This is the seventh session of the continuing series, Survey of Art in China, taught by Julie Chun (Adjunct Professor of Art History). Many of us recognize the symbolic images of China’s revolutionary art through propaganda posters and iconic Socialist Realist portraits, but what truly defines China’s revolutionary art? When did it begin? Who were the early artists? How were the form and content conceived? Julie Chun will provide a systematic understanding of Maoist era art beginning with the history of woodcuts that paved the way for the emergence of two distinct phases of art that culminated during the Great Proletarian Cultural Revolution as the dominant visual culture throughout China. We will study why the art from this period had relevance and resonance for the emergence of contemporary art in China.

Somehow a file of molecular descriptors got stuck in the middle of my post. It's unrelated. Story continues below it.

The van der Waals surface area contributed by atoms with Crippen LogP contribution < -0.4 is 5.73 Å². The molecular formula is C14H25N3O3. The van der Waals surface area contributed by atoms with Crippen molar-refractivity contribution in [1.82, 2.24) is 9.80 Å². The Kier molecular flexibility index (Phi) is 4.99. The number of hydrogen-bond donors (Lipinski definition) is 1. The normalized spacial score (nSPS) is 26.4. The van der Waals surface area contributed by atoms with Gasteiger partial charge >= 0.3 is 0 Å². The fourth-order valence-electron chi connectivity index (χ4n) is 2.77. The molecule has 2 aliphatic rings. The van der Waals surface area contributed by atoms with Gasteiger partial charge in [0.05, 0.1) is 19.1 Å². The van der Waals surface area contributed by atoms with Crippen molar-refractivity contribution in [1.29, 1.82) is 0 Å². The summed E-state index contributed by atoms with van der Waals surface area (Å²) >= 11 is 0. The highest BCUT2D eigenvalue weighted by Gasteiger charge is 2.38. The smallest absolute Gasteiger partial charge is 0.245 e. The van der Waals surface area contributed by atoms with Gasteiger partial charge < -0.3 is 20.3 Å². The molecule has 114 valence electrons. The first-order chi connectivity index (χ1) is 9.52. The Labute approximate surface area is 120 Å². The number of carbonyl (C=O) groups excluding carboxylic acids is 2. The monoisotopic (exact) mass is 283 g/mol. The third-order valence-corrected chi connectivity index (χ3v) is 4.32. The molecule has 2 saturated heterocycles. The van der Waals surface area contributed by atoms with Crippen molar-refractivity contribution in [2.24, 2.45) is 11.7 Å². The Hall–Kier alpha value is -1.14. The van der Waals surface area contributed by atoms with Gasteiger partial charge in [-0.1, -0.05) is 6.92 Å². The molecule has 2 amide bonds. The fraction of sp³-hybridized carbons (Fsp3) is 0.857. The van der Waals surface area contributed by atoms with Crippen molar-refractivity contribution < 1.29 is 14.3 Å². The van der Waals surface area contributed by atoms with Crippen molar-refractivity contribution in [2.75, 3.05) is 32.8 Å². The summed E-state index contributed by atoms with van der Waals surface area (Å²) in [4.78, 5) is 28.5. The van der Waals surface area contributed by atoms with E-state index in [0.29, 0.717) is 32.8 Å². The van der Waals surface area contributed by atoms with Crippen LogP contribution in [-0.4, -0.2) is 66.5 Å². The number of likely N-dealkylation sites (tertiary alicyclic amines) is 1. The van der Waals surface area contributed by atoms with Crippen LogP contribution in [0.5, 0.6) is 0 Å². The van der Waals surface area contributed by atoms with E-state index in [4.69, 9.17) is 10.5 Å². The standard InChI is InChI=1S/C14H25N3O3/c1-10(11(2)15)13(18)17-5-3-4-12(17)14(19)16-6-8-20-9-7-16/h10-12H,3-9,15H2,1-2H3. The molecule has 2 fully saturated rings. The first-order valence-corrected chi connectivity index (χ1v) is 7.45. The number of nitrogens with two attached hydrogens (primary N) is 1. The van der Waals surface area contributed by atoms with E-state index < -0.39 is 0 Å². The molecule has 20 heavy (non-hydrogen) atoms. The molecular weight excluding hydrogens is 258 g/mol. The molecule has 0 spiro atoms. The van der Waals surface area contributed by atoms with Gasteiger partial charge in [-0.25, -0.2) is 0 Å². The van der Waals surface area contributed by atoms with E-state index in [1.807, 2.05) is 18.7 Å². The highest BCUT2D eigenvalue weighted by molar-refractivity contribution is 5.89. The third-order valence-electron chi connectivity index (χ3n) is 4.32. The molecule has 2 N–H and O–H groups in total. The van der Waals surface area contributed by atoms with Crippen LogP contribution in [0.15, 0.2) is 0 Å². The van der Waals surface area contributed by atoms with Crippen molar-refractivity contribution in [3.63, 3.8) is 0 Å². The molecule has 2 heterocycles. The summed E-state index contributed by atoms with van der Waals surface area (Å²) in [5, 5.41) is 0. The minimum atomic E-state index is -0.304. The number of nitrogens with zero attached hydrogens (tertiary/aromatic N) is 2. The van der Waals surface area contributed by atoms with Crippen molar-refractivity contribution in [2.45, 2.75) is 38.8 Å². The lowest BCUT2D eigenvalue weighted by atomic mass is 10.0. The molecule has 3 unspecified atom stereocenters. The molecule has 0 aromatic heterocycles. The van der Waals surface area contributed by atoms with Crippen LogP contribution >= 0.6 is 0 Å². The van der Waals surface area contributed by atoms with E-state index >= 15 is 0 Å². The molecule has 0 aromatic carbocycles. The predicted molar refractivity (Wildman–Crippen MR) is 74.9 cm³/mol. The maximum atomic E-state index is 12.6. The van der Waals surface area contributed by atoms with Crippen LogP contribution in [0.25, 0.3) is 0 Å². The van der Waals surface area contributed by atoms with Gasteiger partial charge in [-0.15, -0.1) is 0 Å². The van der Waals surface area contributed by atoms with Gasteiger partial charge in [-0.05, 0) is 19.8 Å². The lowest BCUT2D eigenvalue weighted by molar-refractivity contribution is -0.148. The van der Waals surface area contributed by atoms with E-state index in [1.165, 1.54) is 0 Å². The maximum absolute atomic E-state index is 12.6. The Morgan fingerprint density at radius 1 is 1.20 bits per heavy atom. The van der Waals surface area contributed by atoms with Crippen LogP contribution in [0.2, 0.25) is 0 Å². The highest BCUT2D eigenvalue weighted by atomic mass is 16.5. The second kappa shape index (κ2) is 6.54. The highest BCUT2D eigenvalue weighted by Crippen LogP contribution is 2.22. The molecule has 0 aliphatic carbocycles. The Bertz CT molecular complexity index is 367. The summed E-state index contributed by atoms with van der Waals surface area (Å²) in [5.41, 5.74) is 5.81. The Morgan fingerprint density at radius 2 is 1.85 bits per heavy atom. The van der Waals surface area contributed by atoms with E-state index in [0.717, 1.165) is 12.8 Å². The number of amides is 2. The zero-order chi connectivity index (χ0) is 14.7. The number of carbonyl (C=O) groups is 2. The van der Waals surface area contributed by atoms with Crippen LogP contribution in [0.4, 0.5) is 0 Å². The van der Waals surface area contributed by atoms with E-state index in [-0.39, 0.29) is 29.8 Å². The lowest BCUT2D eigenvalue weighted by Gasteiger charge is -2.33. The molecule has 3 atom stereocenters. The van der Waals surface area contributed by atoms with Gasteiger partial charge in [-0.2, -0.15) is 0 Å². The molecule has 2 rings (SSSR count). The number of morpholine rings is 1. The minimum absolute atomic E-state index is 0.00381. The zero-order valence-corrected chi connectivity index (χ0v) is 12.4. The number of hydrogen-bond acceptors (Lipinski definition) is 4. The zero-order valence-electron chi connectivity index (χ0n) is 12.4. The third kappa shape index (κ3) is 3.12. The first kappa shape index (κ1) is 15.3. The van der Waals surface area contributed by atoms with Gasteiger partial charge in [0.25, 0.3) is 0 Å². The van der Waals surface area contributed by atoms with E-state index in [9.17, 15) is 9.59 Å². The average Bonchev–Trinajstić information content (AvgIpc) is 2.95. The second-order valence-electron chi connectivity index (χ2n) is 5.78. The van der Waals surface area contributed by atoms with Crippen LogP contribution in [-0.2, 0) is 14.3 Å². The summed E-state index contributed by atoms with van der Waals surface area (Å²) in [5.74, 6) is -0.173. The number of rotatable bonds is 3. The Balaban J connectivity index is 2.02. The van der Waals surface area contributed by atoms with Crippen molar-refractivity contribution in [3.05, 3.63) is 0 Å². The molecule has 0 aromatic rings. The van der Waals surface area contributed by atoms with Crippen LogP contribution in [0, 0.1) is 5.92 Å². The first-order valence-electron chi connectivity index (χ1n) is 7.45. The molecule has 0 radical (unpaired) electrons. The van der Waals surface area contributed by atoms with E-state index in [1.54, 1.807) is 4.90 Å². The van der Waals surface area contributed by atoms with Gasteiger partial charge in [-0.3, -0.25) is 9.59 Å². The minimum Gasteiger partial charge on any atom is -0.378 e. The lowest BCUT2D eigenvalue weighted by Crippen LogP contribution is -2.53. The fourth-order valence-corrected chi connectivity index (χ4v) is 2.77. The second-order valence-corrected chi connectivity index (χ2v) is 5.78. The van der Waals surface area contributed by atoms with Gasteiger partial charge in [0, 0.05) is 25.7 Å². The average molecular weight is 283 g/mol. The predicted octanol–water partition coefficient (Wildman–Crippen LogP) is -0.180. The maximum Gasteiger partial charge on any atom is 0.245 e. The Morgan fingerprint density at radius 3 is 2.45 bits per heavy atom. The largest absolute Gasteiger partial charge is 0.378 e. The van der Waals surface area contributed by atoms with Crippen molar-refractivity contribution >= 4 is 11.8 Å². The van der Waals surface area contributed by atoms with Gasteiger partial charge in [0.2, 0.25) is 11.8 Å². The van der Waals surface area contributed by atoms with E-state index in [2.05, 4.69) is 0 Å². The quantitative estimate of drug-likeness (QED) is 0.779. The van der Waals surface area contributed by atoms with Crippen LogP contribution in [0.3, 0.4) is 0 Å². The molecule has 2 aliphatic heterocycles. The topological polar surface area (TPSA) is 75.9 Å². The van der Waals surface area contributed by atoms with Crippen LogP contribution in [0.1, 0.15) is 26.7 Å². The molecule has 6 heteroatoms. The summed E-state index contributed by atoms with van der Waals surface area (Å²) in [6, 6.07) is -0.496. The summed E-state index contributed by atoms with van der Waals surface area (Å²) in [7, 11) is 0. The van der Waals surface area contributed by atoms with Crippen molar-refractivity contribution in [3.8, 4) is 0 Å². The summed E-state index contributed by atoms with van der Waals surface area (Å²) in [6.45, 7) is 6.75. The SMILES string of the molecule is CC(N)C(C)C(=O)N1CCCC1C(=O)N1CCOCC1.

Friday, March 16
1:45pm Registration, 2pm to 4pm
Long Museum Pudong, meet in lobby
2255 Luoshan Rd., near Huamu Rd. (more details to follow to those confirmed)
(metro line 7 to Huamu Road station, exit 1, about 17-20 minute walk)
RMB 150 (includes museum entry ticket)
Please email firstname.lastname@example.org by March 13. Under Subject type “Revolutionary Artˮ and include your membership number, mobile phone number, and WeChat ID. SEA cancellation policy applies after March 13. The event costs need to be paid in cash only. SEA coordinator is Natalie Youakim, mobile: 185-2141-0994.